In late August, the power was shut off at the River United Methodist Church. The church, in the heart of downtown Woonsocket, was about a thousand bucks in arrears on its electric bill. The guy from National Grid apologized for doing what he had to do.
Church members, who specialize in doing a whole lot with very little, scrambled to do what they always do. They took food from freezers and refrigerators and headed to a nearby park to feed hungry people.
The church runs a food pantry and distributes food packages, household goods and clothing. If necessary, it turns its meal site into an emergency shelter. It offers addiction counseling. It is a church with a small congregation that understands all too well the needs of people nearby. It relies heavily on donations.
But when the lights went out, people started showing up at River United Methodist who had never been there before. They were drawn by the most basic human need and by the example of good people doing good things in Woonsocket.
Russ Olivo wrote about the situation at the church in The Woonsocket Call. I wrote a column about it. I remember a woman who called to say she didn’t have a lot but was going to send part of what she did have to the church.
And the caring people at the Italian Workingmen’s Club on Diamond Hill Road came with a very healthy check. A few years back, those same people rallied to help a Cumberland family facing the devastation of a mother and father with terminal illness. The Italian Workingmen’s Club does good work.
The power was restored at the church. It won’t be the last time it faces a financial crunch. But it has shown us in these hard times how a clear and present and very human need can bring out the best of us.
I will always feel good about the connections. I think anyone who has ever been lucky enough to work for a newspaper, or for the kind of radio that actually values information, knows the special satisfaction that comes with bringing need and compassion and understanding together. We have a great opportunity to tap the generous spirit of all kinds of people.
On this, the best of holidays - the one without gifts or lawn ornaments - I have always liked to look back at some of the people who helped make the year warmer and better with their thoughtful responses to the plight of unknown neighbors. It is always the perfect antidote to the harsh divisions and desperate howling of those who would prey on misfortune rather than try to relieve it.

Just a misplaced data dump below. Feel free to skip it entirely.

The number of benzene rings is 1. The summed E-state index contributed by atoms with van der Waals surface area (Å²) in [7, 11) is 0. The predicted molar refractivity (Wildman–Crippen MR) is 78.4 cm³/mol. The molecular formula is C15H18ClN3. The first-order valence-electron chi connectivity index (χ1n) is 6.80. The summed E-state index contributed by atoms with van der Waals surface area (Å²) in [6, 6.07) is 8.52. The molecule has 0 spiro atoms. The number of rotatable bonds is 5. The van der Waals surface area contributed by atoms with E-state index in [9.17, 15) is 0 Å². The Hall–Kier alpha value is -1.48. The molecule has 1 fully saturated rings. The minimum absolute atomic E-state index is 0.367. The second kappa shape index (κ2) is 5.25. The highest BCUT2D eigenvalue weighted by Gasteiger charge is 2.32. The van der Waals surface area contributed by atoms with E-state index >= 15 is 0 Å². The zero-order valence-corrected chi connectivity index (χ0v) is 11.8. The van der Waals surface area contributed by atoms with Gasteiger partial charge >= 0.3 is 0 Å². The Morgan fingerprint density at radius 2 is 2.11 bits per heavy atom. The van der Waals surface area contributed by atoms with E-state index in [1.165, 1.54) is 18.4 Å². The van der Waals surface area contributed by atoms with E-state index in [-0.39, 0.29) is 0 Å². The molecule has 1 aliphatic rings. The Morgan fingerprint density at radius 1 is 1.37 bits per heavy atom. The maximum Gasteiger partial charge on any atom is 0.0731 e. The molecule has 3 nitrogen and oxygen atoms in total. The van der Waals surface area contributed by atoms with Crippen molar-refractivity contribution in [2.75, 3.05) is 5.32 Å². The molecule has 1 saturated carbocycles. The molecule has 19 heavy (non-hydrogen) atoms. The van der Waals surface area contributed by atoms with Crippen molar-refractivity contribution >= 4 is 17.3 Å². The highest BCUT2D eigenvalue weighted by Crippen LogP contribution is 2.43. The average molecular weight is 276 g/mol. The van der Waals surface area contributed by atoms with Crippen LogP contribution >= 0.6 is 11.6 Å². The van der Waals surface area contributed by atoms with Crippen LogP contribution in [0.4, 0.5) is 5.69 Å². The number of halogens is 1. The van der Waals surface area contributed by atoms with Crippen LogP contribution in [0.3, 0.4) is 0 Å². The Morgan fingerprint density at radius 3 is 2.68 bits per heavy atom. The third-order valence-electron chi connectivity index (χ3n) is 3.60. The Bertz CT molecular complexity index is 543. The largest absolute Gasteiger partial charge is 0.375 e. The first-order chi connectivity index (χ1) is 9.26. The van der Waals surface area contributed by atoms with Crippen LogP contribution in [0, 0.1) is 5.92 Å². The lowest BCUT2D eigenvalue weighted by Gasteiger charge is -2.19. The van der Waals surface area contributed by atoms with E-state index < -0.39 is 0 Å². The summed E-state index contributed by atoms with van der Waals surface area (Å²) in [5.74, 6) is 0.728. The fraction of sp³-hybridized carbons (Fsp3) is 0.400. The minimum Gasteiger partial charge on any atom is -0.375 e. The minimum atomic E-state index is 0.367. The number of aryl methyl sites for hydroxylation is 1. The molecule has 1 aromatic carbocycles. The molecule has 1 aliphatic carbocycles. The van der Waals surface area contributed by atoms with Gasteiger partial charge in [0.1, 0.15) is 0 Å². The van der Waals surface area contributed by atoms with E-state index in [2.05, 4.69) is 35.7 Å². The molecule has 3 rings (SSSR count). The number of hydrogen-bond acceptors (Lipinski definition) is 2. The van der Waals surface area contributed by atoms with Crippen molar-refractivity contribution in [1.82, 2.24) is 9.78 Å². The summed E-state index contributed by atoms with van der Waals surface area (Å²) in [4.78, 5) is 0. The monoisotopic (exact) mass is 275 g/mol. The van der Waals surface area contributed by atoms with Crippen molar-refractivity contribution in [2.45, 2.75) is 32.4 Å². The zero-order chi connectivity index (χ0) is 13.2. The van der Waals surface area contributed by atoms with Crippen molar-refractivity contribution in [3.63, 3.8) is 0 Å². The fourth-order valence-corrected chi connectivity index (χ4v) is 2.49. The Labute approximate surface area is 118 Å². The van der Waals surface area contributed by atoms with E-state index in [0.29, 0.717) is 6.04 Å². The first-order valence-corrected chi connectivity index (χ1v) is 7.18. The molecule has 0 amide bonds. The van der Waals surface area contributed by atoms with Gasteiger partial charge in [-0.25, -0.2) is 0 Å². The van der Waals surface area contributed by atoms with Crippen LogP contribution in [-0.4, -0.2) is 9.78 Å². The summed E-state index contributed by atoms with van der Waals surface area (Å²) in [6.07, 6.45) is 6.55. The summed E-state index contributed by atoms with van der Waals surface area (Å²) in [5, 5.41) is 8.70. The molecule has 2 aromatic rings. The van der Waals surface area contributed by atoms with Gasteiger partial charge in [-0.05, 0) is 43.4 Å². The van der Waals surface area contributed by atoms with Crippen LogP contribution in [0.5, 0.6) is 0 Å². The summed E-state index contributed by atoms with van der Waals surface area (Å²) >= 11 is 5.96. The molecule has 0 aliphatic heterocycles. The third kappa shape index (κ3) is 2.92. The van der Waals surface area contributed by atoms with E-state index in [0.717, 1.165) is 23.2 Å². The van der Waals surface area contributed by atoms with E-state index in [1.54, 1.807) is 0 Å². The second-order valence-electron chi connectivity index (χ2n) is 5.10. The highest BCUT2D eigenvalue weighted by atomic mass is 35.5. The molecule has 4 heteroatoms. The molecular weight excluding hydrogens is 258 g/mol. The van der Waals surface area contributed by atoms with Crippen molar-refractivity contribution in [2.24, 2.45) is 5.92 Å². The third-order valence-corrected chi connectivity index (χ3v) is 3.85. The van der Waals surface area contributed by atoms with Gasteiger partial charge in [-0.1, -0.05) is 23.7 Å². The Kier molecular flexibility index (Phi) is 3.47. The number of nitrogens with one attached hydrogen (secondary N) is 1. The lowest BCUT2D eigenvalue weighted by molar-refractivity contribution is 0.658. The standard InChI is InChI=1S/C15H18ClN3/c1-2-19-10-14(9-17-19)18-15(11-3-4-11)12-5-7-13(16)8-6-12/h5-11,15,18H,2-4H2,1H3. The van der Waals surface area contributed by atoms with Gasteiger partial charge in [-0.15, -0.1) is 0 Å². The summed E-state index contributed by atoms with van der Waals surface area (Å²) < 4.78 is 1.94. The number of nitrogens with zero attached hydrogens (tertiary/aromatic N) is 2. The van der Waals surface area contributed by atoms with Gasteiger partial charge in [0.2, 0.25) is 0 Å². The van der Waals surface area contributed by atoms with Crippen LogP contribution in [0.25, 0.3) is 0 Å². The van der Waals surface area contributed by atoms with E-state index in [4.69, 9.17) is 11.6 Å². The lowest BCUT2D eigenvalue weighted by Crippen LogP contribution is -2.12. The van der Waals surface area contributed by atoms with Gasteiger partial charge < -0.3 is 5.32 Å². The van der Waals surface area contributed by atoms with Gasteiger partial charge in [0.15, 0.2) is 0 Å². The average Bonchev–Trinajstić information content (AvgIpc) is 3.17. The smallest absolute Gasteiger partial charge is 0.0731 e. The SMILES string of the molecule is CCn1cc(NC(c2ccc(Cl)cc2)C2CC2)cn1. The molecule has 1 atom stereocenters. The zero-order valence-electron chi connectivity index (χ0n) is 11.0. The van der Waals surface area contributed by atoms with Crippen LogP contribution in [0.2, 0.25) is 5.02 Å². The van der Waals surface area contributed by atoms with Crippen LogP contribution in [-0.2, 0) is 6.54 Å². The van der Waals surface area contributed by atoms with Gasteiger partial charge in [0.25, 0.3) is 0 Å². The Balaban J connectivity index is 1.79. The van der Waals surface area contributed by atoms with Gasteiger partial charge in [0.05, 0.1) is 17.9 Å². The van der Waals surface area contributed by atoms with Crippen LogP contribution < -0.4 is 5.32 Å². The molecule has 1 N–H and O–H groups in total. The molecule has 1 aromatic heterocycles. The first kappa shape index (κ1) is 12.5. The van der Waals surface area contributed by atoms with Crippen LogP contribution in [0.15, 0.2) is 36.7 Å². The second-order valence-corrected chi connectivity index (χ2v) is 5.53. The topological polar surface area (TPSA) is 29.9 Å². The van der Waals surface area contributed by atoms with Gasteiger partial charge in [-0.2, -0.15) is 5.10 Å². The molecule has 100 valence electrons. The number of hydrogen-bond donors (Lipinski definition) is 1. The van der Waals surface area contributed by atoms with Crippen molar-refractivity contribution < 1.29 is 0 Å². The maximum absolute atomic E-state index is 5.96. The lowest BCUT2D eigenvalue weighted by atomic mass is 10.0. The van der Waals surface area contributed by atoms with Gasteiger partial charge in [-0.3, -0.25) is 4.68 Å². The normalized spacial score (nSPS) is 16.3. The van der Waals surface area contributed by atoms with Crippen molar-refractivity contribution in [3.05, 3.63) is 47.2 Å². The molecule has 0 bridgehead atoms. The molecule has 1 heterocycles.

We need no better example of how common understanding and caring can help the neediest among us than that provided by President Obama on Thursday night when he told us of his plan to ease the heavy weight of uncertainty on millions of immigrants living in this country illegally. The president seemed to say enough with petty, pointless obstruction, with exploiting misery for political gain. He did the right thing.
Actually, people do the right thing all the time and don’t even book TV time. They just do it because they wouldn’t quite feel right if they didn’t.
Some ride bicycles absolutely ridiculous distances to raise money for cancer research.
Some sleep in cardboard shelters on the lawns of churches and public buildings to dramatize the needs of the homeless.
Some drive the streets with blankets and sandwiches and stop where blankets and sandwiches are needed.
Some are veterans who sit down with other veterans to try to find a way through the frightening haze of post-war confusion.
And some people really do keep a loose stack of dollar bills on the car console in case they should stop near a stoplight panhandler.
I have been lucky to know people who do what comes naturally. And what’s natural for them is to stop and actually see what’s wrong and try to do something about it. Sometimes, it is little more than a kind word, a quiet assurance that people and their problems are not invisible.
I have been fortunate to see the great Henry Shelton at events during the past few months. Henry is not in good health, but seeing him is one of those rare opportunities to see an indomitable spirit and be reminded of a voice that has always been there for the poor. I’ve stood at more than one door of a utility company with Henry as he tries to seek relief for those left in the cold. I will always be grateful that I could watch him work.
On this Thanksgiving week, my thanks begin and end with all those people who have seen and heard of things that are simply unacceptable and been unable to pass them by. They have at times walked into the paper where I used to work and handed me generous checks with a simple request to "make sure this gets to that woman and her two kids…” Two kids in Pawtucket gave up their holiday gifts because they had everything they needed and knew that other kids didn’t.
It’s always been the best part of the job, seeing those connections made and meeting people who come together to make a difference.
My thanks to all..